On 10 July 2012, the European Insurance and Occupational Pensions Authority (EIOPA) published a package containing its final report on the public consultations on the proposal for reporting and disclosure requirements for insurance undertakings and insurance groups under Solvency II (link). This package sets out EIOPA’s latest position on reporting requirements under Solvency II following the formal consultations released in November 2011 and includes:

  • EIOPA’s report on public consultations 11/009 and 11/011 on the proposal for the reporting and disclosure requirements, including guidelines for the Solvency and Financial Condition Report (SFCR) and Regular Supervisory Report (RSR);
  • Revised reporting templates for solo and group companies (both annual and quarterly);
  • Templates required for public disclosure for solo and group companies (both annual and quarterly); and
  • Finalised summary and LOG files.

The report sets out a summary of concerns raised by participants during the formal consultation and EIOPA’s response to these. Perhaps unsurprisingly, these concerns focused on issues surrounding scope, thresholds, frequency of reporting, submission deadlines, and the granularity of information required.

While EIOPA acknowledges that the package is expected to change further in order to reflect the final position of the Omnibus II Directive and Level 2 Implementing measures, it has commented that this package represents a “stable view of the level of granularity of the information that supervisory authorities will need to receive” and as such industry should use this package as a basis for implementation. EIOPA has commented that it “expects that the full package on reporting and disclosure with all the changes incorporated will be available later in 2012”.

Gabriel Bernardino, Chairman of EIOPA, has commented that: “The publication of this report is crucial because insurance undertakings and supervisors need to start as early as possible with the implementation of reporting and disclosure requirements. The proposed reporting templates are the result of a long effort by EIOPA and have benefited from contributions from the different stakeholders. This set of harmonized reporting templates represents a major step towards the consistency of supervisory practices in the EU”.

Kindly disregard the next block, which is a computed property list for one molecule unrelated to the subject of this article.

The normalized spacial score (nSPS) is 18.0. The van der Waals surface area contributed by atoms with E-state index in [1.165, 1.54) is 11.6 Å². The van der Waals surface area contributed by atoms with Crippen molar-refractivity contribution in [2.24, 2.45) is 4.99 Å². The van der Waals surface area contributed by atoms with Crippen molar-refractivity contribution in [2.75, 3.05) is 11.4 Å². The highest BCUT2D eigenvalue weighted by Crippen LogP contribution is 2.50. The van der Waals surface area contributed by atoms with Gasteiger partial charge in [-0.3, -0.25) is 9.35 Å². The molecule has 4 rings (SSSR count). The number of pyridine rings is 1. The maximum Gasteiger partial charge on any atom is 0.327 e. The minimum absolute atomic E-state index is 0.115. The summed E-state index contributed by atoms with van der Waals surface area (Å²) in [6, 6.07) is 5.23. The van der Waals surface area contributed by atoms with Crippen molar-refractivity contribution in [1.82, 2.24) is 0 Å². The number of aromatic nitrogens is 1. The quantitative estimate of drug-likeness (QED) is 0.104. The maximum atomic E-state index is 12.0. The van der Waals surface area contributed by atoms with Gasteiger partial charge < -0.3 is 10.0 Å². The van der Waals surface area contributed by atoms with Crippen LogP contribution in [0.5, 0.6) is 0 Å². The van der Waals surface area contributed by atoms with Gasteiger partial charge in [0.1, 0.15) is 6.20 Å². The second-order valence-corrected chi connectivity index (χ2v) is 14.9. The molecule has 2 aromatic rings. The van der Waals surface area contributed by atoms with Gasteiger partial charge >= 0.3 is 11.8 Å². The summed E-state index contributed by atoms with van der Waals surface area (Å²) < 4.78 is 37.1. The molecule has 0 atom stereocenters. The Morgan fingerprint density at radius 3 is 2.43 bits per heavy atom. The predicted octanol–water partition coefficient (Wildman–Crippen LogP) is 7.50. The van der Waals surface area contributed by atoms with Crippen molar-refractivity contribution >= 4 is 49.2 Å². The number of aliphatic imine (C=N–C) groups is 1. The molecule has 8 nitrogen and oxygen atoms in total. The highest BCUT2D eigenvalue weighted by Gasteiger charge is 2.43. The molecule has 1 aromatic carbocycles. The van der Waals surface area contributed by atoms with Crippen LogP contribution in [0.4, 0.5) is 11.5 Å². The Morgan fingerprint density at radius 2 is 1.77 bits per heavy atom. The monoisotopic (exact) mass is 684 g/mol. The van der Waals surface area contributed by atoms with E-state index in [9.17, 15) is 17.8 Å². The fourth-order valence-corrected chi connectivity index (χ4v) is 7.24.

The report highlights that further changes are likely to required to a number of the reporting templates in the following significant areas:

  • Scope of quarterly reporting;
  • Own Funds;
  • SCR specific risk modules;
  • Life Technical Provisions;
  • Activity by country; and
  • Templates applicable to ring-fenced funds.

The report also states that further structural changes may be required to the templates due to the development of data point modelling and eXtensible Business Reporting Language (XBRL) taxonomy. Furthermore, the report comments that while a tool for the calculation of the SCR may be made available by EIOPA in the future this will not be used for reporting purposes.

While we will produce a more detailed summary of this package in due course, practitioners in this area may wish to note the following points of detail:

The report comments that EIOPA recognises the burden of reporting on firms and highlights that changes have been made between the split of information required as part of the quarterly and annual information to help address this while the thresholds for quarterly reporting have been reviewed. Under this, asset template D1, setting out the detailed list of investments, and derivative templates D20 and D2T would only be required as quarterly templates (although these would be required in the 4th quarter and the level of granularity required on D1 would remain as per the previous templates).

The templates include a number of further significant changes since the November versions, including:

  • The need for all companies to disclose quarterly balance sheets (with no threshold or exceptions);
  • Revised Variation Analysis templates (including changes to the order of calculation and the removal of the detailed breakdown on reinsurance recoverables);
  • Changes to the counterparty default risk SCR template to better reflect the rationale of the calculation;
  • Removal of the “salvages and subrogation” triangles for non-life technical provisions;
  • Simplification of reinsurance templates J1 and J2; and
  • Removal of the requirement for information on risk concentration for groups to be disclosed publicly.

Copies of Solvency II summary papers, together with copies of papers on other topics published by Milliman, can be found on our website: http://uk.milliman.com/perspective/

We look forward to hearing from you if you have any questions or comments on this briefing or any other aspect of Solvency II.

Please contact your usual Milliman consultant  for more information.

Disclaimer
This e-Alert is intended solely for educational purposes and presents information of a general nature. It is not intended to guide or determine any specific individual situation and persons should consult qualified professionals before taking specific actions. Neither the authors, nor the authors’ employer, shall have any responsibility or liability to any person or entity with respect to damages alleged to have been caused directly or indirectly by the content of this e-Alert.